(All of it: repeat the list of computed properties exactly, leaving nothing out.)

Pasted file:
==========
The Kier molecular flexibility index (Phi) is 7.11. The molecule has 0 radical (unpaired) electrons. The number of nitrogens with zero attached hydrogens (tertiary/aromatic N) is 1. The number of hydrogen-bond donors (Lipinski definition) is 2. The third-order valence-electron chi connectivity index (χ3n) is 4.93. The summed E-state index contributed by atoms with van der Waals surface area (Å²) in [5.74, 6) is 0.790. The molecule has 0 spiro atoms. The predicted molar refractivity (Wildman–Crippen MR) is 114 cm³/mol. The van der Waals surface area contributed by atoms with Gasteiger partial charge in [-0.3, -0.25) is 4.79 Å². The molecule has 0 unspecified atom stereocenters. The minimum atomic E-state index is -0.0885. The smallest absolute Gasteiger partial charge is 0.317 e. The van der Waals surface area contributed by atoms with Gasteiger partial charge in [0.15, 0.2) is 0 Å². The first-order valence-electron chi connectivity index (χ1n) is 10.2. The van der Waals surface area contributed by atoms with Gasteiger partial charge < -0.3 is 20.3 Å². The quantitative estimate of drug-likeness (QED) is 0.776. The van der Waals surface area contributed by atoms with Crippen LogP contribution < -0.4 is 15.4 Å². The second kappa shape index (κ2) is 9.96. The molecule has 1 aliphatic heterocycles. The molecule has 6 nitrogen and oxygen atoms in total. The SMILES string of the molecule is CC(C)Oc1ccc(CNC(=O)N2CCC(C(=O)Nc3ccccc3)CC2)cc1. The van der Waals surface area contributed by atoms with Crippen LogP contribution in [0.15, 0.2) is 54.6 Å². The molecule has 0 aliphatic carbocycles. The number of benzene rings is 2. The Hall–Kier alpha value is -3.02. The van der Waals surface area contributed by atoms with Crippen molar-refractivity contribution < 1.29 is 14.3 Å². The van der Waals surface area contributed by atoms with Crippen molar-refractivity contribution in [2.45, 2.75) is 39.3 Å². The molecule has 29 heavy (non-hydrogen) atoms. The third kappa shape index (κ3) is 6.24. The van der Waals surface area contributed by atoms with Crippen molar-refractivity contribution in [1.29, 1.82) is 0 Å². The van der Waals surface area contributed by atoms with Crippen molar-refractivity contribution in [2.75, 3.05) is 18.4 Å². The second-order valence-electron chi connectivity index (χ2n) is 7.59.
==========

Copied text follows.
The Kier molecular flexibility index (Phi) is 7.11. The molecule has 0 radical (unpaired) electrons. The number of nitrogens with zero attached hydrogens (tertiary/aromatic N) is 1. The number of hydrogen-bond donors (Lipinski definition) is 2. The third-order valence-electron chi connectivity index (χ3n) is 4.93. The summed E-state index contributed by atoms with van der Waals surface area (Å²) in [5.74, 6) is 0.790. The molecule has 0 spiro atoms. The predicted molar refractivity (Wildman–Crippen MR) is 114 cm³/mol. The van der Waals surface area contributed by atoms with Gasteiger partial charge in [-0.3, -0.25) is 4.79 Å². The molecule has 0 unspecified atom stereocenters. The minimum atomic E-state index is -0.0885. The smallest absolute Gasteiger partial charge is 0.317 e. The van der Waals surface area contributed by atoms with Gasteiger partial charge in [0.15, 0.2) is 0 Å². The first-order valence-electron chi connectivity index (χ1n) is 10.2. The van der Waals surface area contributed by atoms with Gasteiger partial charge < -0.3 is 20.3 Å². The quantitative estimate of drug-likeness (QED) is 0.776. The van der Waals surface area contributed by atoms with Crippen LogP contribution < -0.4 is 15.4 Å². The second kappa shape index (κ2) is 9.96. The molecule has 1 aliphatic heterocycles. The molecule has 6 nitrogen and oxygen atoms in total. The SMILES string of the molecule is CC(C)Oc1ccc(CNC(=O)N2CCC(C(=O)Nc3ccccc3)CC2)cc1. The van der Waals surface area contributed by atoms with Crippen LogP contribution in [0.15, 0.2) is 54.6 Å². The molecule has 0 aliphatic carbocycles. The number of benzene rings is 2. The Hall–Kier alpha value is -3.02. The van der Waals surface area contributed by atoms with Crippen molar-refractivity contribution < 1.29 is 14.3 Å². The van der Waals surface area contributed by atoms with Crippen molar-refractivity contribution in [2.45, 2.75) is 39.3 Å². The molecule has 29 heavy (non-hydrogen) atoms. The third kappa shape index (κ3) is 6.24. The van der Waals surface area contributed by atoms with Crippen molar-refractivity contribution in [1.29, 1.82) is 0 Å². The van der Waals surface area contributed by atoms with Crippen molar-refractivity contribution in [2.75, 3.05) is 18.4 Å². The second-order valence-electron chi connectivity index (χ2n) is 7.59.